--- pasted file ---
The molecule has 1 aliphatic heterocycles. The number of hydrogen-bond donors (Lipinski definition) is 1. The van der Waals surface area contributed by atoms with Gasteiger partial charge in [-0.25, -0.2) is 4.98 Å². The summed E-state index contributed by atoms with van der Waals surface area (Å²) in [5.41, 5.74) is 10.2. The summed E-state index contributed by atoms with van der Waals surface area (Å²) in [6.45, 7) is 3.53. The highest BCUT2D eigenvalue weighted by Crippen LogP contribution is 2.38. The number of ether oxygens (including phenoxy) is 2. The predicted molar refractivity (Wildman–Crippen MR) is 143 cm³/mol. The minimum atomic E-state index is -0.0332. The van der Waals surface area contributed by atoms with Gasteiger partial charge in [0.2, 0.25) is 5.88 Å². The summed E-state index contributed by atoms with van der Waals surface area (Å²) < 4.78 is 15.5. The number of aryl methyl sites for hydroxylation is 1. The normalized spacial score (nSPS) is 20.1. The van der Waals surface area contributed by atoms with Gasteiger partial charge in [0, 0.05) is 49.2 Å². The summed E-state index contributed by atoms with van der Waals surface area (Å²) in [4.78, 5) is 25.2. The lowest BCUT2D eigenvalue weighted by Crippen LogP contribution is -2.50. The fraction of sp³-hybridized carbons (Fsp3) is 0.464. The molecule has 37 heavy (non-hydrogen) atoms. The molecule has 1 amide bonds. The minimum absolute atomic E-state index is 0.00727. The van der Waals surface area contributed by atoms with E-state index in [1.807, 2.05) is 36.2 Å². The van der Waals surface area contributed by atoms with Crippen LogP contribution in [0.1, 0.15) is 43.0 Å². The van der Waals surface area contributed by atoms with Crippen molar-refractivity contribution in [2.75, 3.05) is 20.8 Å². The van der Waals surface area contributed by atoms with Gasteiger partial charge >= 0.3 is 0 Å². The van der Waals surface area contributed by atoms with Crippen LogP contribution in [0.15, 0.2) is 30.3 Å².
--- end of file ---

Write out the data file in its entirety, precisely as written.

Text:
The molecule has 1 aliphatic heterocycles. The number of hydrogen-bond donors (Lipinski definition) is 1. The van der Waals surface area contributed by atoms with Gasteiger partial charge in [-0.25, -0.2) is 4.98 Å². The summed E-state index contributed by atoms with van der Waals surface area (Å²) in [5.41, 5.74) is 10.2. The summed E-state index contributed by atoms with van der Waals surface area (Å²) in [6.45, 7) is 3.53. The highest BCUT2D eigenvalue weighted by Crippen LogP contribution is 2.38. The number of ether oxygens (including phenoxy) is 2. The predicted molar refractivity (Wildman–Crippen MR) is 143 cm³/mol. The minimum atomic E-state index is -0.0332. The van der Waals surface area contributed by atoms with Gasteiger partial charge in [0.2, 0.25) is 5.88 Å². The summed E-state index contributed by atoms with van der Waals surface area (Å²) < 4.78 is 15.5. The number of aryl methyl sites for hydroxylation is 1. The normalized spacial score (nSPS) is 20.1. The van der Waals surface area contributed by atoms with Gasteiger partial charge in [0, 0.05) is 49.2 Å². The summed E-state index contributed by atoms with van der Waals surface area (Å²) in [4.78, 5) is 25.2. The lowest BCUT2D eigenvalue weighted by Crippen LogP contribution is -2.50. The fraction of sp³-hybridized carbons (Fsp3) is 0.464. The molecule has 37 heavy (non-hydrogen) atoms. The molecule has 1 amide bonds. The minimum absolute atomic E-state index is 0.00727. The van der Waals surface area contributed by atoms with E-state index in [1.807, 2.05) is 36.2 Å². The van der Waals surface area contributed by atoms with Crippen LogP contribution in [0.1, 0.15) is 43.0 Å². The van der Waals surface area contributed by atoms with Crippen molar-refractivity contribution in [2.75, 3.05) is 20.8 Å². The van der Waals surface area contributed by atoms with Gasteiger partial charge >= 0.3 is 0 Å². The van der Waals surface area contributed by atoms with Crippen LogP contribution in [0.15, 0.2) is 30.3 Å².